By Erin Coriell
ALL PHOTOS: COURTESY OF ERIN CORIELL.
Over the past six years, I have watched hundreds of people transition from life to death -- sitting with them in hospice care or in the comfort of their own homes as they sometimes peacefully, sometimes painfully, drew their last breaths. This was my commitment as a hospice volunteer: to support as many individuals as I could in the dying process. This role is becoming increasingly popular as society lifts the veil of silence that surrounds death.
My path to this calling was unexpected. When I met Coop a little over a decade ago, I was 18, fresh out of high school, and eager to explore what early adulthood was like. I didn't know then that the redheaded flight attendant and comedian would become my first love -- and my first great loss. Our first date began with a disclosure. "I have stage-four lung cancer and it is likely terminal," she told me. Mesmerized by her presence, I decided to overlook that minor detail. Her fiery hair was intact, she laughed like a courageous hyena, and she was spunkier than anyone I had ever met. I told myself that she was going to be just fine.
We proceeded to get to know one another, though we did things slightly differently than the norm. Instead of going to the movies, we watched movies in the chemotherapy wing of the hospital. Our sleepovers were often spent cuddled up on a hospital bed; we proved two people could fit. Aside from the needles and nausea, we were just two people falling in love.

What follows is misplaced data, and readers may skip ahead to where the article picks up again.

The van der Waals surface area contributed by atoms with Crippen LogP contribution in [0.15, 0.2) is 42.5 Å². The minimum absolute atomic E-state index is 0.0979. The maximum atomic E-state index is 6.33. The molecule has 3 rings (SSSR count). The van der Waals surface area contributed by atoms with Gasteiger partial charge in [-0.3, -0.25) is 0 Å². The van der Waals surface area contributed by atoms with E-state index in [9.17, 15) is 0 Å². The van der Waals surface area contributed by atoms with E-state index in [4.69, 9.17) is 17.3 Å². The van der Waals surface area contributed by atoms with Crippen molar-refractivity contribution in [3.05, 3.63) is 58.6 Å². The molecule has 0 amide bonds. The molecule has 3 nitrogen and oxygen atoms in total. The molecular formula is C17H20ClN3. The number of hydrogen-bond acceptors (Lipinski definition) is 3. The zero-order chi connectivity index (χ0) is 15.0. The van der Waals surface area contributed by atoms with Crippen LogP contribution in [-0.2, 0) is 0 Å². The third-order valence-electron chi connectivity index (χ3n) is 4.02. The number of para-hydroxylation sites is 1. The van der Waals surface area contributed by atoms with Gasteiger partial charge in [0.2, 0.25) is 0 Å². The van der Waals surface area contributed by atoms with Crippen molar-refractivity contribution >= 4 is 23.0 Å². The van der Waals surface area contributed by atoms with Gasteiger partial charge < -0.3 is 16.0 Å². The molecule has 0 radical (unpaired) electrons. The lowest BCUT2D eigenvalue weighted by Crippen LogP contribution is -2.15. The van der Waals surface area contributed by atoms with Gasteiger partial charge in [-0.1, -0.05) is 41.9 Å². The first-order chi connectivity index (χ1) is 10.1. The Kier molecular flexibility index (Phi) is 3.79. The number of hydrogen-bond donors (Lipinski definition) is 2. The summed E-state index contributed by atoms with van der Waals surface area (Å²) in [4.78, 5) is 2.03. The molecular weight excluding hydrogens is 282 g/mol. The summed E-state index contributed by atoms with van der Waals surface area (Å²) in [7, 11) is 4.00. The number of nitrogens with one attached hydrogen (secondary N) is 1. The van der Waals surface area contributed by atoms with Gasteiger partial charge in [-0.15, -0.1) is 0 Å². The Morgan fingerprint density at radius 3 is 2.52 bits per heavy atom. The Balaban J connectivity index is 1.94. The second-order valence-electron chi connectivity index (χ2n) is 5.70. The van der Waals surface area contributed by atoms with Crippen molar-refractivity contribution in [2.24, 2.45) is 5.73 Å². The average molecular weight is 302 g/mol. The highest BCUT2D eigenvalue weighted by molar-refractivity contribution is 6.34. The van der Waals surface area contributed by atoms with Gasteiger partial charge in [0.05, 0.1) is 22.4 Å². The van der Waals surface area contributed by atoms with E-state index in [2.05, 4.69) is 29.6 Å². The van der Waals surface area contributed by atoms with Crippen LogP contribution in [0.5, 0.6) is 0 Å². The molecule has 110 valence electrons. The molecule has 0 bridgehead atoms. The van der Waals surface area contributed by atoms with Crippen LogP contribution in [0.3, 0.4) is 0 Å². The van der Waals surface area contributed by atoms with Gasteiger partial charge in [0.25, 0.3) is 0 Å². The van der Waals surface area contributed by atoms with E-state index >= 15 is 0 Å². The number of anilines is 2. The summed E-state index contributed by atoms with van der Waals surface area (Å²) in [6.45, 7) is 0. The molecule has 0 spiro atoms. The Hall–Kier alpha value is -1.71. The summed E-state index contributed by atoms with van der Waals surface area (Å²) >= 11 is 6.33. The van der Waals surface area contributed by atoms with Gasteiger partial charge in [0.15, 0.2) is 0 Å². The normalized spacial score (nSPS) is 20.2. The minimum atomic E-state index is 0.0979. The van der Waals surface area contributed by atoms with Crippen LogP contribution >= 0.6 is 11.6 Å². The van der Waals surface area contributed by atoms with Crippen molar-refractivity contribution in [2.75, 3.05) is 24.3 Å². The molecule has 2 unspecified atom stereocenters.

Frightened by the situation, friends would ask, "How can you do this, fall in love with someone who is dying?" My response was unrehearsed and rather simple: "We don't choose who we fall in love with. It just happens."
It definitely happened.
As I became well-versed in cancer lingo, I slowly morphed into the caregiver for a declining middle-aged woman -- who was also my lover. From a radical acceptance of the situation on a Monday to kicking and screaming resistance that Wednesday, we rode the emotional end-of-life roller coaster together. Coop's wild ride in this life ended on December 7, 2008. My heart broke that day: the day I began my solo ride.
Weighed down and often immobile in a deep pit of grief, my raw heart ached for her return. I was clueless about loss, but I managed to reach out to a local hospice that guided me to their bereavement team. A very caring social worker and chaplain showed up at my door just a few days later. She offered a presence that I was desperately hungry for. The most important gift she gave me, however, was her willingness to listen. I have come to understand now that listening is the most powerful gift you can offer someone who is grieving. Most people feel like they have to fill the space with words, but open space is what gives the other person permission for grief, praise, and healing.
During our meeting that day, the social worker planted a seed. "I don't normally say this to people who are in your position," I recall her telling me, "but I feel that once you have healed some, you may consider involving yourself in hospice." I barely heard her at the time, but after a while, I returned to her words again and again.